More than two million displaced people living in northwestern Syria are bracing themselves for an impending winter that will make already harsh living conditions even more unbearable. For many families, this is not the first winter they have endured in leaking tents, mud-filled streets, and freezing temperatures. In recent years, the region has seen multiple waves of mass displacement—between December 2019 and March 2020, fighting in the Idlib region forced one million people to flee, many of whom were already displaced.
To help improve living conditions during winter, Doctors Without Borders/Médecins Sans Frontières (MSF) teams have started distributing winter kits to approximately 14,500 families living in more than 70 camps for displaced people across the region. The kits contain warm clothes, tarpaulins, mattresses, and blankets.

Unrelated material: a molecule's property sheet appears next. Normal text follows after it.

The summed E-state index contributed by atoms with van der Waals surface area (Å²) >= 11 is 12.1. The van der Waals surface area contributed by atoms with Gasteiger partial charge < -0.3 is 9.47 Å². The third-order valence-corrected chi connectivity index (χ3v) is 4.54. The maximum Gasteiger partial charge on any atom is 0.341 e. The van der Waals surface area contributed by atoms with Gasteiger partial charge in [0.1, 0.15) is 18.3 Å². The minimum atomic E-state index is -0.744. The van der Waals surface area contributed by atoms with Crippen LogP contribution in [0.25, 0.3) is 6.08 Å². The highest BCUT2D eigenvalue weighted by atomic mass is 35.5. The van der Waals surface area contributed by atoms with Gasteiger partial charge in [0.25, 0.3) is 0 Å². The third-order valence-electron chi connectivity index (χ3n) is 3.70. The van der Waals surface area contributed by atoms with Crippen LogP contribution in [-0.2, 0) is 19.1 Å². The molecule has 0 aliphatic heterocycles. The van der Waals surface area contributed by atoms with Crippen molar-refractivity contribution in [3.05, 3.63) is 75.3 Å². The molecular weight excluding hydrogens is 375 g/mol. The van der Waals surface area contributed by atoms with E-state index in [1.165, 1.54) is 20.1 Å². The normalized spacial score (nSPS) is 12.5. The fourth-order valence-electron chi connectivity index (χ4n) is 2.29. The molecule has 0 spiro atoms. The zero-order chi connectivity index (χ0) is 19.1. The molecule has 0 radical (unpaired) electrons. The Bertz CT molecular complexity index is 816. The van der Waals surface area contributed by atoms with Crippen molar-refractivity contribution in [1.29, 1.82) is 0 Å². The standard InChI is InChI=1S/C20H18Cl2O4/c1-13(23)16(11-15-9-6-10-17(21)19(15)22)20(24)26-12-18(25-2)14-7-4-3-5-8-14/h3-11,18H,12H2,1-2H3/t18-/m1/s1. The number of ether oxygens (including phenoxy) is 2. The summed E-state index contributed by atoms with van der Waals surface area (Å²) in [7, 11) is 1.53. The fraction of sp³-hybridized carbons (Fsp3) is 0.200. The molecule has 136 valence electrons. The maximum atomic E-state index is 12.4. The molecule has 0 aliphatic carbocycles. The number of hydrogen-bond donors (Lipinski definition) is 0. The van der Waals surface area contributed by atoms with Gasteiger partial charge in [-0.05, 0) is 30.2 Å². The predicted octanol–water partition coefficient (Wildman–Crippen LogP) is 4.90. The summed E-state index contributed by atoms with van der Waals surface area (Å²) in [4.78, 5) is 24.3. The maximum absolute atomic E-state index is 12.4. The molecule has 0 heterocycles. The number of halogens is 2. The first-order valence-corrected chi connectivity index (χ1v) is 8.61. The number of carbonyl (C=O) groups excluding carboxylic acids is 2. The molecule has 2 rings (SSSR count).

MSF teams have also started rehabilitating 2,275 tents in six camps west of Idlib. This involves installing flooring in and around the tents, improving the tents’ thermal insulation, and building brick barriers to protect them from flooding.
Every winter, MSF medical teams that work in these crowded camps treat an increasing number of people with respiratory diseases, problems related to smoke inhalation, burns, waterborne diseases, and frostbite. MSF has also deployed health promotion teams to spread health awareness messages about common winter diseases, assess people’s health needs and the daily challenges they face, and to inform them about MSF’s mobile clinic services.
Meanwhile, more than 17,000 confirmed cases of COVID-19 have been registered in the region—some fear that the number of infections will increase significantly.
“In the coming winter, it will also become more complicated for health workers to distinguish between people with symptoms of a cold and people with COVID-19 symptoms,” said Dr. Lim. “In that sense, winter is going to bring additional challenges for everyone [and] to the already critical situation in northwestern Syria.”